2 History of the Periodic Table *Antoine Lavoisier(France, 1789)Earned reputation as“father of chemistry”Established a commonnaming system of compoundsand elements.First to organize elementsGrouped them into fourcategories:Gases, nonmetals, metals and “earths” (elements that could not be chemically separated at the time.)
3 History of the Periodic Table Dmitri Mendeleev(Russia, 1869)1.Placed elements in groups in whichthey shared similar properties which resulted in order ofincreasing atomic mass with a few exceptions.2. Ex: If placed solely by atomic mass, iodine wasnot in group with chemically similar elements.3. Left gaps for not-yet-discovered elements and predicted their properties: gallium, germaniun & scandium.
4 History of the Periodic Table Henry MoselyMoseley (1911) modified the table by organizing elements in order of increasing atomic numbers.Periodic Law: The phsical and chemical properties of the elements are the periodic functions of their atomic numbers.Glenn Seaborg(UC Berkeley, 1944)Formed Actinide Seriesjust like that of thelanthanides (#58-71)
5 Basics of the Periodic Table periodic: a repeating patterntable: an organized collection of informationperiod: horizontal row on the P.T.Designates e- energy levelsgroup or family: vertical column on the P.T.Periodic Table: an arrangement of elements in order of atomic number; elements with similar properties appear at regular intervals (are in the same group)
6 Electron Structures of Atoms nucleuse-e-1st energy levele-1st Period: Hydrogen (#1) Helium (#2)e-2nd energy levele-e-e-e-e-e-e-e-e-2nd Period: Lithium (#3) Neon (#10)
7 S block elements: Group 1 & 2 Chemically reactive metals, group 1 more reactive than group 2. Group Config: ns 1-2Alkali metals:silvery appearance, soft enough to cut with a knife, not found in nature as free elements. H shares e-config but not properties.Alkaline-earth metals:harder, denser, stronger, and have a higher melting point than group 1. Too reactive to be found uncombined in nature. He shares e- config but not properties.
8 p block elements: Group 13-18 Includes all the three types of elements: metals, non metals and metalloids.Group Config: ns2 np 1-6Includes Halogens: most reactive of the nonmetals. React vigorously with most metals to form salts.P block metals are generally harder & denser than s block but softer & less dense than d block metals.Found in nature solely as compounds except for bismuth.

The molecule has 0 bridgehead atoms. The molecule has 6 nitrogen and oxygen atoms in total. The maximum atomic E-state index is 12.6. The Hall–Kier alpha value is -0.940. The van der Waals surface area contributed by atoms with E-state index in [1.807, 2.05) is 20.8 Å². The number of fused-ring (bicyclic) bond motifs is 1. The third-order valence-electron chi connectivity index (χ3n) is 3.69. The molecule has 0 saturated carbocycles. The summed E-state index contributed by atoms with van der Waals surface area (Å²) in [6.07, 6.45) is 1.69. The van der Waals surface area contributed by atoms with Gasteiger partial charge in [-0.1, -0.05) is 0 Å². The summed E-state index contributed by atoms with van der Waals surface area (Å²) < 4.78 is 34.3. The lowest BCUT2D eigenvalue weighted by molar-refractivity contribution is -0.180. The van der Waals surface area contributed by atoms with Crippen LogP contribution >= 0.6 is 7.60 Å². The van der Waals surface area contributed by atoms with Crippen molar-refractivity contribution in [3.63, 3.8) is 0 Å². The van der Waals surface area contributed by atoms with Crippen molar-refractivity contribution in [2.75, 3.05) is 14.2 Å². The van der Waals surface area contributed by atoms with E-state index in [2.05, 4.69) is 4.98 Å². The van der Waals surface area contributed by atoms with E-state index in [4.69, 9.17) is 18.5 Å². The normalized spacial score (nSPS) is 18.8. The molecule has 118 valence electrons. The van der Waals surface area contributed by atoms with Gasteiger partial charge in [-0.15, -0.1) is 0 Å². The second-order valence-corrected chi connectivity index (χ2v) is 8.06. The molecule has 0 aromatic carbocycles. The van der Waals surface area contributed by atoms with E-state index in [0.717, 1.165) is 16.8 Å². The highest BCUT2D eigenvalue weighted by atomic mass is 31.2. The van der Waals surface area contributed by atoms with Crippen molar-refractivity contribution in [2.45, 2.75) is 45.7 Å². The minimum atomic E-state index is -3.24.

9 d block elements: Group 3-12 Transition Elements: metals with typical properties; good conductors, high luster.Less reactive than s block, many existing in nature as free elements.Electrons added to the d sublevel of the preceding energy level (n-1).Group configuration: (n-1)d1-10ns 0-2Some deviations from orderly d sublevel filling occur in group 4-11(s electrons jumping to d sublevel)
10 f-block elementsF-block elements are wedged between groups 3 and 4 in the sixth and seventh period, consisting of lanthanides and actinidesMost elements are radioactiveTrans Uranium elements are all syntheticGroup Config: ns 0-2 (n-1) d 0-1 (n-2)f 1-14
11 atomic radius:Covalent Radius for Covalently Bonded Atoms: half the distance between the nuclei of two covalently bonded atomsF-F bond length is 144 pm, so F covalent radius is 72 pm.H-F bond length is 109 pm, so H covalent radius is 37 nm.Atomic Radius for Elements like the Noble GasesAr atomic radius is 131 pmMetallic Radius for MetalsAl metallic radius is 143 pm.
12 6.3Trends in Atomic SizeThe atomic radius is one half of the distance between the nuclei of two atoms of the same element when the atoms are joined.This diagram lists the atomic radii of seven nonmetals. An atomic radius is half the distance between the nuclei of two atoms of the same element when the atoms are joined.